On DVD: Planes, Trains and Automobiles

Planes, Trains and Automobiles would probably be titled Trouble in Turkeyland or Travel Buddies if it were released today. It would be chopped up beyond recognition, too, its sleek 92 minutes hacked to 78, cutting out the character bits and leaving only the punchier set pieces and sight gags. John Hughes, like a lot of other filmmakers who specialized in comedy during the 1980s, knew how to explore a varied range of comic tones in crafting a full-bodied movie that went well beyond the one-note comedies that are par for the course. Hughes took comedy sub-genres such as the teen film, the buddy movie, the family comedy, and the road film, and boosted these flattened-out, cliché-bound stories with robust characters capable of generating believably absurd cinematic situations. Planes, Trains and Automobiles displays Hughes' powers at their height, as well as Steve Martin and John Candy in two of their very best roles.

Steve Martin is uptight marketing executive Neal Page, delayed in New York due to a long meeting with a client that leaves him struggling to make a flight from LaGuardia to Chicago. But it's the week of Thanksgiving, and his travel plans take several unexpected turns, all of which find Page reluctantly throwing in with shower curtain ring salesman Del Griffith (John Candy). Griffith is gregarious and even obnoxious; the personality conflict fuels a host of comic situations. Page just wants to make it home for Thanksgiving, and Griffith's unrepentantly cheery outlook doesn't help matters, even though Griffith often proves resourceful.

Hughes uses his perfectly-cast leads to generate a string of outrageous situations that, despite their comic ferocity, never lose sight of who these two guys are and of what each of them is after: Page just wants to be reunited with his family, while Griffith is perfectly content to spend a few unplanned days with a stranger he would desperately like to call a friend. As a successful executive and family man, Page doesn't need friends; he just wants to go home. This tension remains understated but understood throughout the film, building to a bittersweet twist ending.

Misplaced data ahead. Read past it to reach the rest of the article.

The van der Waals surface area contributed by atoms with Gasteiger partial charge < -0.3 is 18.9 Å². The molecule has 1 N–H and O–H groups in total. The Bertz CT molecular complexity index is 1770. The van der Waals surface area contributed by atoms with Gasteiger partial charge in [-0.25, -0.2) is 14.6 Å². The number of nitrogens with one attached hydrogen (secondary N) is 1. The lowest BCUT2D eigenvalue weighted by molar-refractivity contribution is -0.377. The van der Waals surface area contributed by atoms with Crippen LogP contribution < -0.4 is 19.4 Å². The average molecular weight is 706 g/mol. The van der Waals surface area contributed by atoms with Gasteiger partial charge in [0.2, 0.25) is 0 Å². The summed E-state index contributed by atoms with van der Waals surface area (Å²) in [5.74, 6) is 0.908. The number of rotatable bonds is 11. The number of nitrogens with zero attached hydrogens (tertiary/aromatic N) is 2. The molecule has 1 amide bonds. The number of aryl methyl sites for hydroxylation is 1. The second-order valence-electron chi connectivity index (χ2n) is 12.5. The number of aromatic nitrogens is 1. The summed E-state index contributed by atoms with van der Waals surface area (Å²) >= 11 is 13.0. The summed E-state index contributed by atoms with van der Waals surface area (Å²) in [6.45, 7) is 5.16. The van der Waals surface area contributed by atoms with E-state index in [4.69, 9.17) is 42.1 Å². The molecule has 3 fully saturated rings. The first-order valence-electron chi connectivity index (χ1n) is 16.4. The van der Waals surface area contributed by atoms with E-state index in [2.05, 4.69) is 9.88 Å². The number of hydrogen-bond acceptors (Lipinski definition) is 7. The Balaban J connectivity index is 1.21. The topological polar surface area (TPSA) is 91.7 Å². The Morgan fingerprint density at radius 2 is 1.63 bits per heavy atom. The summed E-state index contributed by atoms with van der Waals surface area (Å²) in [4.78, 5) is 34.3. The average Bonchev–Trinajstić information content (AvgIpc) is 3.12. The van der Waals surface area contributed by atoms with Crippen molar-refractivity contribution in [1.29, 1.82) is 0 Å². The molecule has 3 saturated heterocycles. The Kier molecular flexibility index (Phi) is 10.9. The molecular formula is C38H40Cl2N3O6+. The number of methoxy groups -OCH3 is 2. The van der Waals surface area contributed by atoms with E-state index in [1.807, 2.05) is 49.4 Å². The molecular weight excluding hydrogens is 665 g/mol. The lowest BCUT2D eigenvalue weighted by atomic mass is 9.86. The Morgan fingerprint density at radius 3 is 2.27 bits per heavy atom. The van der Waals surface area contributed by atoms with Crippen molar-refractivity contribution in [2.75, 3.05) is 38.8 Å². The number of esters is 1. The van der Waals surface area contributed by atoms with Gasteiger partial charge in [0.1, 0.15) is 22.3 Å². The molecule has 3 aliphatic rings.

But the film succeeds and remains a classic because of its characters and the set pieces that emerge from their personalities. From the opening footrace down Madison Avenue between Page and an unbilled Kevin Bacon, to Page and Griffith's first night in a motel, to the highway sequence that ends with their rental car aflame, Hughes and his stars construct a very funny and very fast travelogue of disaster. Martin is unafraid to be flat-out unlikable as the uptight Page, and Candy sports a curly-haired 'do and a penchant for bow ties as the slovenly Griffith. Despite their differing negative qualities - which are the qualities that drive a wedge between the two characters - we care a lot about these guys, and both actors perform their deceptively simple roles with admirable care.

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